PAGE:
In Terrorem or No Contest Clauses in Texas Wills

In Terrorem Clauses In Texas

Unlike other jurisdictions, Texas allows its citizens broad authority to create wills which convey the testator’s (person making the will) property to whomever they choose without meaningful restriction. However, depending upon the circumstances of the execution of a will, there is always the possibility that a will is contested in the course of probate.

What is an In Terrorem Clause?

An In Terrorem clause, also known as a No Contest clause, is an important tool available to a testator to protect their designated beneficiaries under the will from potential claims by other, potentially disinherited parties.

In Terrorem clauses are intended to dissuade beneficiaries under a will “from filing vexatious litigation, particularly as among family members, that might thwart the intent of the grantor” by making the gifts under the will conditional on the beneficiaries not challenging the validity of the will. Di Portanova v. Monroe, 402 S.W.3d 711, 715 (Tex.App.–Houston [1st Dist.] 2012, no pet.). In effect, what this generally means is that any beneficiaries who are entitled to assets under the will surrender their rights to those assets if they file a will contest.

How are In Terrorem Clauses Applied by Texas Courts?

In Terrorem clauses are strictly construed to avoid forfeiture when possible. In re Estate of Hamill, 866 S.W.2d 339, 342–43 (Tex.App.–Amarillo 1993, no writ) (citing Sheffield v. Scott, 662 S.W.2d 674, 676 (Tex.App.–Houston [14th Dist.] 1983, writ ref'd n.r.e.)). See also McLendon v. McLendon, 862 S.W.2d 662, 678 (Tex.App.—Dallas 1993, writ denied), disapproved on other grounds by Dallas Mkt. Ctr. Dev. Co. v. Liedeker, 958 S.W.2d 382 (Tex.1997); Gunter v. Pogue, 672 S.W.2d 840, 842 (Tex.App.—Corpus Christi 1984, writ ref'd n.r.e.).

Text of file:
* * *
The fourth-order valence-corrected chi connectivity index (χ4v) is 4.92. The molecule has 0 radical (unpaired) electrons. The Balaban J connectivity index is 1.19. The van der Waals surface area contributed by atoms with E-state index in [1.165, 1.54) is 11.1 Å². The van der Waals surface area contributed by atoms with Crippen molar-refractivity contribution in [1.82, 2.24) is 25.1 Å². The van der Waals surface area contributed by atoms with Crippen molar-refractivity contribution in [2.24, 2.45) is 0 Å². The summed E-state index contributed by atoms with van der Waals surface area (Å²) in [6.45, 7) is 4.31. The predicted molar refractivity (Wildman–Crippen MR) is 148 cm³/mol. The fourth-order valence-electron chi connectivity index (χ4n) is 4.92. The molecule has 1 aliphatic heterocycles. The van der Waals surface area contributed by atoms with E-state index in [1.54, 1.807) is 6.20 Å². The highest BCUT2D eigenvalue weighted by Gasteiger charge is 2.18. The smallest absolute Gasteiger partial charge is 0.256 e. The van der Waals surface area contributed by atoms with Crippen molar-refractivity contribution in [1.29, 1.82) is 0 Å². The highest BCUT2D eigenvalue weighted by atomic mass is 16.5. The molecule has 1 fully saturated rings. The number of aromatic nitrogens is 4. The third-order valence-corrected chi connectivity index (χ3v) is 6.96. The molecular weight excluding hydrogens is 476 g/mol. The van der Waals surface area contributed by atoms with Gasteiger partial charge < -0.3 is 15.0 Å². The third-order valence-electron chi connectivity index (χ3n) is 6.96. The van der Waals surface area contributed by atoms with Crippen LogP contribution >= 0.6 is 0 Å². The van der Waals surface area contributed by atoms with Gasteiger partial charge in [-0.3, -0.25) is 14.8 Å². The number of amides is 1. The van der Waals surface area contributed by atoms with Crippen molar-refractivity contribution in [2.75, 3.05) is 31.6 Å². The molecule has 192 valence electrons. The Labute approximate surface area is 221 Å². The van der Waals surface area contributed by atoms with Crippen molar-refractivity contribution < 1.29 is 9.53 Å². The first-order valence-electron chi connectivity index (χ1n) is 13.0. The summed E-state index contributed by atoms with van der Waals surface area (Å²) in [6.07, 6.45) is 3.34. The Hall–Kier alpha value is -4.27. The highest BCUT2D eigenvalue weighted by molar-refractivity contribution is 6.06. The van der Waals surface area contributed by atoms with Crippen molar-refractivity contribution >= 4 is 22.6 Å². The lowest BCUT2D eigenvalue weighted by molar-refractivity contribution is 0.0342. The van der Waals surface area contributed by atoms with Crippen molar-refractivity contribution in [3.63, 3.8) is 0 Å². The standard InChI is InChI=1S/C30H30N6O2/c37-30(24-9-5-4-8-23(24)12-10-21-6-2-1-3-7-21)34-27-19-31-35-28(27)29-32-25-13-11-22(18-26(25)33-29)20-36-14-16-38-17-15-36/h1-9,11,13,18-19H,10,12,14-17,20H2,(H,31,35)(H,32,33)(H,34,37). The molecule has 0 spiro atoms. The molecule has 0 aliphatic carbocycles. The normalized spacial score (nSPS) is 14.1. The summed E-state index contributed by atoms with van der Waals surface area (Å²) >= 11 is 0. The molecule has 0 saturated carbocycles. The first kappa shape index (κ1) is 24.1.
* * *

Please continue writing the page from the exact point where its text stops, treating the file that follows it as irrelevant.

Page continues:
Thus, courts have enforced in Terrorem clauses only when the intention of a suit is to thwart the grantor's intention. See Ferguson v. Ferguson, 111 S.W.3d 589, 599 (Tex.App.–Fort Worth 2003, pet. denied); see also Di Portanova, 402 S.W.3d at 717 (listing “a myriad of different types of lawsuits” found not to have been filed with the intent of thwarting the grantor's intent). Courts should find breach of a no-contest clause only when the acts of the parties come within the clause's express terms. Badouh v. Hale, 22 S.W.3d 392, 397 (Tex. 2000). See Gunter, 672 S.W.2d at 842.

If you are ever in a situation that requires contesting a will or defending a will contest, it is vitally important to contact a qualified and experienced probate attorney.

All information provided on (hereinafter "website") is provided for informational purposes only and is not intended to be used for legal advice. Users of this website should not take any actions or refrain from taking any actions based upon content or information on this website. Users of this site should contact a licensed Texas attorney for a full and complete review of their legal issues.